Gallbladder Cancer | Bile Duct Cancer
MaineHealth provides services for the diagnosis and treatment of bile duct and gallbladder cancer. Bile duct cancer occurs in 3,000 people and gallbladder cancer in about 5,000 people in the United States every year. Given the rarity of these tumors and the need for complex treatments patient should be evaluated by experienced multidisciplinary teams such as those MaineHealth and Maine Medical Center.
What are bile duct and gallbladder cancer?
Bile duct cancer is rare cancer that arises from the cells in the ducts connecting the liver to the gallbladder and small intestine. Gallbladder cancer arises from abnormal cells within the gallbladder. Cancers of the bile duct and gallbladder are most often adenocarcinoma.
Risk factors for bile duct cancer include primary sclerosing cholangitis (autoimmune inflammation of the bile ducts), ulcerative colitis, cysts in the bile duct, and Chinese liver flukes.
Risks for gallbladder cancer include gallstones, gallbladder polyps, older age, female gender, some ethnic groups (Mexican Americans and Native Americans), smoking, and a family history of gallbladder cancer.
Signs of bile duct cancer include jaundice (yellowing of the skin), darkening of the urine, light-colored stools, weight loss, and abdominal pain. The diagnosis of gallbladder cancer is significantly more difficult. Early cancers of the gallbladder may be asymptomatic with subtle symptoms that worsen over time. These symptoms may include jaundice, right upper abdomen pain, and unexplained weight loss.
Multiple diagnostic tests available at Maine Medical Center and MaineHealth can be helpful in the diagnosis and treatment of these cancers. Initial testing often involves CT, MRI, and ultrasound scans. Advanced endoscopic treatments include ERCP and endoscopic ultrasound. During an ERCP the endoscopist passes a lighted scope through the first part of your small intestine into the bile and pancreatic ducts. During an endoscopic ultrasound, the endoscopist passes a similar lighted scope with an ultrasound probe at the tip.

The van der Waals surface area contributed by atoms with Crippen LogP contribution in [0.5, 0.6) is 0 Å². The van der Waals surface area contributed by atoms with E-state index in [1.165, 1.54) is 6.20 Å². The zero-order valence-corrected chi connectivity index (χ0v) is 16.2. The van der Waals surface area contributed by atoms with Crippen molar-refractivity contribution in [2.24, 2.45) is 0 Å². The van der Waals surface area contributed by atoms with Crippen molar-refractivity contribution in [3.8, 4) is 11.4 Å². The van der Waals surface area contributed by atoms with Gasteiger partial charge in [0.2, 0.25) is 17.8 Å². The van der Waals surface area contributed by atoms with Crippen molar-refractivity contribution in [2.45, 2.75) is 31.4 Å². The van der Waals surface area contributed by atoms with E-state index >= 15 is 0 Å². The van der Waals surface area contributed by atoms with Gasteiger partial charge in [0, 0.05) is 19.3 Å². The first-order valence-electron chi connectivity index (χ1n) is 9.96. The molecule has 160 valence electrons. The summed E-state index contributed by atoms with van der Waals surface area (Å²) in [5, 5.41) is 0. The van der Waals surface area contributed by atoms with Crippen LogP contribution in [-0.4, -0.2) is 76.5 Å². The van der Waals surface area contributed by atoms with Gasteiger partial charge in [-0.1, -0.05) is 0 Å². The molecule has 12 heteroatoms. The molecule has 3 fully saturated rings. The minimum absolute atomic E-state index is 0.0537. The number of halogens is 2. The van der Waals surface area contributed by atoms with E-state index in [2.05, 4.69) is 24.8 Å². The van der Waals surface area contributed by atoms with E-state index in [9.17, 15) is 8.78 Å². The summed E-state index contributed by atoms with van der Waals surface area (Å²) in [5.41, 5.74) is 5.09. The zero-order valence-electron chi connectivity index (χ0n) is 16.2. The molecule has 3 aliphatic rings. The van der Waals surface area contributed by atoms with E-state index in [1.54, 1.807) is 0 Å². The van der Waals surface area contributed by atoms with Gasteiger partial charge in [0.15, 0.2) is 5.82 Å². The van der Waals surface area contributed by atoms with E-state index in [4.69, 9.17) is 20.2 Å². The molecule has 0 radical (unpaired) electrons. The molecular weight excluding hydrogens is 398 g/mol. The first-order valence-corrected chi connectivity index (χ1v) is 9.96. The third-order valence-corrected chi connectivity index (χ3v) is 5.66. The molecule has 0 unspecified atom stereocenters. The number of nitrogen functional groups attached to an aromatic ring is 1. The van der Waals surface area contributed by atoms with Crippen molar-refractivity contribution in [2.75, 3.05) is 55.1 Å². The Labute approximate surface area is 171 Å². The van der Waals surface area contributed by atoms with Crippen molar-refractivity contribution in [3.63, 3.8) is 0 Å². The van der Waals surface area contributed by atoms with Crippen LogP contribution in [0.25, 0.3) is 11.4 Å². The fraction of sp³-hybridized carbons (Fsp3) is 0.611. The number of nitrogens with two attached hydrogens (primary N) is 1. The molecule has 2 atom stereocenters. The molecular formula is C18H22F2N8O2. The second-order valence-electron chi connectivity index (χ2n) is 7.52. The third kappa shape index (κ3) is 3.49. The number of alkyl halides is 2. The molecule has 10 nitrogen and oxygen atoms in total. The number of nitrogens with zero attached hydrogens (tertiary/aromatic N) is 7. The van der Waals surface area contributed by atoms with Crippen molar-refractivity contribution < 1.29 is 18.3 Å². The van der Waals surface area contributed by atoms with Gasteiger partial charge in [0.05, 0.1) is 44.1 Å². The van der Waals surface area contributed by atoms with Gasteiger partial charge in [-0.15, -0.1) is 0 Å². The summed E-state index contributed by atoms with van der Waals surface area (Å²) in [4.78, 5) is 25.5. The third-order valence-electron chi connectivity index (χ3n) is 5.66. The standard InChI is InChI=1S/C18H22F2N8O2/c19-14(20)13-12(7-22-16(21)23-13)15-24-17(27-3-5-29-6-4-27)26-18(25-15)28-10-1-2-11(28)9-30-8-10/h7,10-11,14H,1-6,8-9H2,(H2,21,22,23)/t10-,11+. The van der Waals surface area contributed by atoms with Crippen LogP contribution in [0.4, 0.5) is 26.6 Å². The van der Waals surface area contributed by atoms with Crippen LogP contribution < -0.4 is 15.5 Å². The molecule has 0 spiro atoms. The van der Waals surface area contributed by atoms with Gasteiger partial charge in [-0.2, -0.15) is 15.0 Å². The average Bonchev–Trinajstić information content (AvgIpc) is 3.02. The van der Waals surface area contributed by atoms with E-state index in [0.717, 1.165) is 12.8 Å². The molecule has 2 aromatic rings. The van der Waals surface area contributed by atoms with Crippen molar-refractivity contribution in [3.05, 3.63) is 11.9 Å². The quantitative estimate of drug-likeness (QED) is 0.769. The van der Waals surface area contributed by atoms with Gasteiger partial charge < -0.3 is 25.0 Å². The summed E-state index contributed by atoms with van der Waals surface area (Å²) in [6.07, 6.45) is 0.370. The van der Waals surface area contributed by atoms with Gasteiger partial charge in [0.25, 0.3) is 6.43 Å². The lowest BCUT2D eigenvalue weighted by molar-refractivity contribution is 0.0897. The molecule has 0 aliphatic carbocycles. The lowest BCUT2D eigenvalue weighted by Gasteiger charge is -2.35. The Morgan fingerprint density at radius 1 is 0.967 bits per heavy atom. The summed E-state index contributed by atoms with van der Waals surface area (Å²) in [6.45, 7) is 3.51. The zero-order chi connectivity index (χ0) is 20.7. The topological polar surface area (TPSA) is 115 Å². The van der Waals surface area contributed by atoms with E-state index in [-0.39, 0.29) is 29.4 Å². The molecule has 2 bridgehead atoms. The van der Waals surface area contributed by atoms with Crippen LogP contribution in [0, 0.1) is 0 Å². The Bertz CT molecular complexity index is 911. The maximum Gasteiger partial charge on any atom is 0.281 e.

Because of the location near the liver and major blood vessels, the treatment of bile duct and gallbladder cancer can be difficult. To ensure the optimal treatment of patients with complex pancreas, bile duct, and liver cancer Maine Medical Center has assembled a multidisciplinary team including surgeons, gastroenterologists, medical oncologists, radiation oncologists, pathologists, and interventional radiologists to treat these complex cancers.
Treatment often involves multiple different approaches including surgery, chemotherapy, and radiation. The only potentially curative approach is surgical removal of the entire tumor. The addition of chemotherapy and radiation can increase the likelihood of cure. For patients were not candidates for curative surgery life can be extended and symptoms improved by treating with chemotherapy, targeted agents, and radiation.